It is now time to get to the interesting part and cross the Wilson glacier, and begin the steep ascent up to enter the narrow couloir of the Furher Finger. From 10,000 tp 12,5001, one finds the steepest part of the climb. Since it is getting late, we hope to find a high camp where we can spend the night, waiting till morning for the hard part. An ascent at this time would be suicidal. The warmth of the sun loosens tons of snow and rocks, causing them to tumble down the very couloirs mountaineers wish to ascend. So very early morning climbing is essential as well as safer.

Crossing the glacier produced nothing of an epic. In fact, for my first glacier, it was pretty routine. There were few crevasses to worry about, but I did get a good glimpse into the bottomless depths. One’s mellow perspective on the dangers of a crevasse would certainly change if suddenly immersed into one.

The slope has now increased and we steadily plod upwards to the beginning of the Finger. Jim has stopped moving and breaks into a smile when I clamber onto the horizontal snow ledge he has found. With a stunning view of the mountains around us, it is the perfect spot for the night. Below us, about an hour and a half’s walk, the Mountaineers have set up their tents and are beginning to fire their stoves. The strategy they use is called the “traditional” approach. They have set up a base camp from which they will leave most everything behind except light rucksacks for the summit push. This strategy is certainly more conservative, while our alpinist mode depends on good judgment, good weather, and very few mistakes. So in place of gear, the emphasis is on technique.

Our attention is drawn to the sound of water. Even up here, we find running water where there should be none, and do not hesitate in drinking it. This extra advantage, I am certain, has put the odds even more into our favor. With our light packs, strong technical experience, endurance, and now this water raises our hopes high.

But after the sandwich supper, we find it tough to sleep with the sun still glaring in the sky. Mt. Adams twinkles at us as we settle into our sleeping systems, each to his own thoughts. I try to cover my eyes, preventing the sun from refracting through my bivouac sack. I grunt in frustration as I turn over, resting.

“Dave, it’s time…”

And so it is. The sun is gone and the cool, mountain air chills us. It is one AM and after crunching on granola bars, we rope up. The Mountaineers below us are already on the move, still two hours behind US. Naturally, my headlamp doesn’t work, so Jim takes the lead.

Soon I am all alone on this 500′ slope, in the pitch dark. The slushy snow of yesterday is now hard-packed and frozen. Our crampons grate their way upward, with our ice axes placed shaft-first into the slope for balance.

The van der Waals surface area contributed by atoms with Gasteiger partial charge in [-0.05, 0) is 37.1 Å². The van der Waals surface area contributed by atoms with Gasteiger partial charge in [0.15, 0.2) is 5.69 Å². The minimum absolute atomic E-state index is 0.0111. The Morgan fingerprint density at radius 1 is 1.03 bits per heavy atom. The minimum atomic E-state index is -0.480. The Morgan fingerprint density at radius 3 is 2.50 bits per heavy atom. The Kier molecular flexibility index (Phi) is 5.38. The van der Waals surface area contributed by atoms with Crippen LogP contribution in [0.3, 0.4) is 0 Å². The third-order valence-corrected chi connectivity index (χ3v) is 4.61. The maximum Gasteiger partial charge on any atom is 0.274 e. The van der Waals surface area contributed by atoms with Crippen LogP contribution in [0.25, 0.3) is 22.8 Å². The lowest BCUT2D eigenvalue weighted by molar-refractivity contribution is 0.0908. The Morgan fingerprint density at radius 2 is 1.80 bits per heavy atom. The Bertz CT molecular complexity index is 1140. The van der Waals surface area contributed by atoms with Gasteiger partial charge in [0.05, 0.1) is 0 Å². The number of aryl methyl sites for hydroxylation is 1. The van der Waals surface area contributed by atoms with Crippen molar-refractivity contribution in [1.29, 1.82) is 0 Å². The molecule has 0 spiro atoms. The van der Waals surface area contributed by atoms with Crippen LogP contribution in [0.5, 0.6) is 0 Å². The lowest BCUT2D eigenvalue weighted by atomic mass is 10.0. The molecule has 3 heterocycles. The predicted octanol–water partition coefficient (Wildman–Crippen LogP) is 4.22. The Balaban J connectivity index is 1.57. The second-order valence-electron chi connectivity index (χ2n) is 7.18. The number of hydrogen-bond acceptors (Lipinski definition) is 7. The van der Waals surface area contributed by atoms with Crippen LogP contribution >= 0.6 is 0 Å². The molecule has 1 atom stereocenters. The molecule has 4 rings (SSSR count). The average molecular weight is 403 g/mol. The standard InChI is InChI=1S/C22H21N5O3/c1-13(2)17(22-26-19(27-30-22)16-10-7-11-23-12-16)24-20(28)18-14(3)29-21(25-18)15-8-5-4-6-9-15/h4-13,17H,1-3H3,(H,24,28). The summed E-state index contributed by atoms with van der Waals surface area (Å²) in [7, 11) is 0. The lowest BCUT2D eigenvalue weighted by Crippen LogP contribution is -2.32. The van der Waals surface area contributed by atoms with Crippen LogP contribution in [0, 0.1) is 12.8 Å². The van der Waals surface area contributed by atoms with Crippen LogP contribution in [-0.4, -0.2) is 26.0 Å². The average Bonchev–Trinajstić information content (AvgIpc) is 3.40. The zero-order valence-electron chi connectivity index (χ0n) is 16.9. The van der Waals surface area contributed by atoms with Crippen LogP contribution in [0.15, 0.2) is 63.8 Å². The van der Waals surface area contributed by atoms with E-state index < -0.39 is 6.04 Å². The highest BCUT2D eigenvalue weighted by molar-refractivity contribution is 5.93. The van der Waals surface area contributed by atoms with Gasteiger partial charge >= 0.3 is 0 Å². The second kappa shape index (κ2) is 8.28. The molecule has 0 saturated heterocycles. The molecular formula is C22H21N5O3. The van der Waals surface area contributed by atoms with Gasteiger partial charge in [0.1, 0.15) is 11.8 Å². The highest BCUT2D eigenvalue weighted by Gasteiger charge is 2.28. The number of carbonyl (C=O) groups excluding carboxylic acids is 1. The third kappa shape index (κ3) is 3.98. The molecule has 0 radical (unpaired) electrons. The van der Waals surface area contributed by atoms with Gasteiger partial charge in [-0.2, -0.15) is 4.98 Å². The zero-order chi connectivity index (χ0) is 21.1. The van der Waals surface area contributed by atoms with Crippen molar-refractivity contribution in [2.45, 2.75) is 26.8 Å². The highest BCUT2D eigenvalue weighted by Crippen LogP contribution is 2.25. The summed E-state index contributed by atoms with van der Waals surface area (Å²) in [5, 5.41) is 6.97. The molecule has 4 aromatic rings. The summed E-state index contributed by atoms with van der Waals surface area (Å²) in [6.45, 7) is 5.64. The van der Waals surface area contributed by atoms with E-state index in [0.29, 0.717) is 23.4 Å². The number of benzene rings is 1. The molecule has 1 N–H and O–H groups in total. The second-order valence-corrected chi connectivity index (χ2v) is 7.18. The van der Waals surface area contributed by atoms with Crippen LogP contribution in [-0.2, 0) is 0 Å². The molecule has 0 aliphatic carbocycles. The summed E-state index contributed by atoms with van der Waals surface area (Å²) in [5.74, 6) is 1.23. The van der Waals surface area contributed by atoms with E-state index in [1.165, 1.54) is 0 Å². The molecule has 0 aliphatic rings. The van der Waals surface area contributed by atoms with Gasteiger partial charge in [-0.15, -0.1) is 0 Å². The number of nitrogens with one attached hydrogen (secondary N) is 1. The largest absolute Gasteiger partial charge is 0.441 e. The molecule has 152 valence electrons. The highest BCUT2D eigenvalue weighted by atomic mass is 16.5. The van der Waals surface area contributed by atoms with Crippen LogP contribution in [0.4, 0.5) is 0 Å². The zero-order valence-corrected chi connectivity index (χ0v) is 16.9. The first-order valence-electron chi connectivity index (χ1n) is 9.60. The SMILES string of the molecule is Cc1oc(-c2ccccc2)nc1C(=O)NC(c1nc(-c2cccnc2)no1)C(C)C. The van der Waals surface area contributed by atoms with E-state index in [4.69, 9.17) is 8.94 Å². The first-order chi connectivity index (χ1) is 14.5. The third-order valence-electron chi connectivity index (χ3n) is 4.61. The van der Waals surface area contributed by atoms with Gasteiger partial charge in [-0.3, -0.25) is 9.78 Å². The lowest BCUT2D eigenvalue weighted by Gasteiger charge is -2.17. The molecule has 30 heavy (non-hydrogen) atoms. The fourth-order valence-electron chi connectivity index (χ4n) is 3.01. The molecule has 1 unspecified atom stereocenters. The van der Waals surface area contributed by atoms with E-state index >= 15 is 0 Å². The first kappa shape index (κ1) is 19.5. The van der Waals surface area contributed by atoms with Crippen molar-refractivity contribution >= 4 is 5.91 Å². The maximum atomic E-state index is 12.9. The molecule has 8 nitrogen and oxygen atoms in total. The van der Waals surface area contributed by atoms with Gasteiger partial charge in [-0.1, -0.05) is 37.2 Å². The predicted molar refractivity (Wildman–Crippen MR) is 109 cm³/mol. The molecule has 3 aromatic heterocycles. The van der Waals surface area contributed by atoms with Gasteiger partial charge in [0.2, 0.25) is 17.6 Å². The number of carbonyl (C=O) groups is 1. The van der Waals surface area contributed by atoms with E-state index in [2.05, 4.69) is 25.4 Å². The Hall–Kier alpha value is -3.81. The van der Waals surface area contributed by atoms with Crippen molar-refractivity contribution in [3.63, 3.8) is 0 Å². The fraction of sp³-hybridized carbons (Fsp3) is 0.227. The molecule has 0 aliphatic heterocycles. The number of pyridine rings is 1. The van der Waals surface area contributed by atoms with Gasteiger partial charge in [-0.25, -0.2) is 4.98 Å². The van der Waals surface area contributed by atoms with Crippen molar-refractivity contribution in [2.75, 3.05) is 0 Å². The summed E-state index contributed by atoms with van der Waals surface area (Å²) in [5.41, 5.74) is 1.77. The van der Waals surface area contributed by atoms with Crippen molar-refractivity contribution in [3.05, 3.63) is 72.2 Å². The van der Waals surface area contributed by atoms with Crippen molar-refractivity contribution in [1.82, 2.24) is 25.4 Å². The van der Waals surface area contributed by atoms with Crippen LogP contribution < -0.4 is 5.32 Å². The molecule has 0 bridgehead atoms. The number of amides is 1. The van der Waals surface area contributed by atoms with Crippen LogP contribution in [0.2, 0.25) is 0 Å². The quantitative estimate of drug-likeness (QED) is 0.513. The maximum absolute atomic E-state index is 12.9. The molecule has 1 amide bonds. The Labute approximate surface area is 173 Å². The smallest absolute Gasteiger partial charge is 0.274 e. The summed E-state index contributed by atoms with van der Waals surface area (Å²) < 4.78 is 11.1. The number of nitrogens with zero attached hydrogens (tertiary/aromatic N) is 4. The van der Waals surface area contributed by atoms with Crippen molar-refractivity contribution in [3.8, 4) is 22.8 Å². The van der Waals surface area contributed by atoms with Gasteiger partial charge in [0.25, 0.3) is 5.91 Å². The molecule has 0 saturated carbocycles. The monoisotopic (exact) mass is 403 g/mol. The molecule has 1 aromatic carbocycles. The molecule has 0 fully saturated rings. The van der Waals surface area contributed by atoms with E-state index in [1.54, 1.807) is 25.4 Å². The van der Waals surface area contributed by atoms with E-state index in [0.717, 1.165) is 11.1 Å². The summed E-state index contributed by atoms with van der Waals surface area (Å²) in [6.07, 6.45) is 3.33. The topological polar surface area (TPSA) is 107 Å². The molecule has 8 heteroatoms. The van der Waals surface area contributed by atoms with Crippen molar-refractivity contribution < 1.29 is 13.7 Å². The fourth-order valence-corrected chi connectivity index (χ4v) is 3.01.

Eighty feet above me, I can make out Jim, or rather his lamp, scouting the couloir, lighting up the area like a tiny search beam. Up we continue, with the rope taut, our only link together. I keep remembering my Adirondack experience on frozen waterfalls, the Eagle Slide on Giant, the North Face of Gothics, Chapel Pond Slabs all the practice I had then is paying off. If either of us slips, both of us would slide 2000′, like runaway rockets, down into the yawning crevasses on the glacier below.

But my confidence in my skill enables me to place that fear behind me, never letting it get out in front. As the slope lessens, the wind picks up. Suddenly I notice it is light out and Mount Adams glistens in the alpen-glow. The wind creeps through our bones and we continue. More French bonbons enable me to keep on going. My desire to go forward weakens, but Jim keeps going, and I’m roped up with him.

I can see Jim somehow standing up, ice axe raised high, as the wind lashes him with spindrift. Yes, we finally made it. Since the winds are so strong, about 80 mph, we jump into the summit caldera to get out of the blast. It is 8 AM.

Sure we knocked the bastard off but where was the calm and serenity so often quoted in all the books? All there was to do up here was freeze, so we opted to descend.

All in the Day’s Glissade

And what a descent. We passed the ascending Mountaineers one and half hours from the top. My spirit was buoyant with the acknowledgment of success, but the long, steep descent certainly captured my attention. Facing us was a 2000′ glissade down a steep, icy Furher Finger. Nothing in the east prepared me for this gripping obstacle ahead.

Off with the crampons and untie the rope. Sitting down, ice axe shaft dragging to slow my speed. Thank goodness I have an aluminum axe, not a wooden one! Half way down, I slowly lose control, my speed rapidly increasing as I turn over, forcing the pick in the snow to slow my descent. Three hundred feet later I come to a halt. My body races with adrenalin and I’m scared out of my mind.

But I made it down without losing my composure or wits. I thought that my ascent of Rainier would squelch the call in me. But as I slog down the mountain, I recall a good friend in Brinnon. Beyond Brinnon, the Olympic Mountains loom, always wild and majestic.

My backpack is filled again and I walk along this long highway, moving to another place. Once again I failed to suppress the lure. For some its fast cars, or the Super Bowl, or lots of money. But for me it’s a call to the wild and adventurous.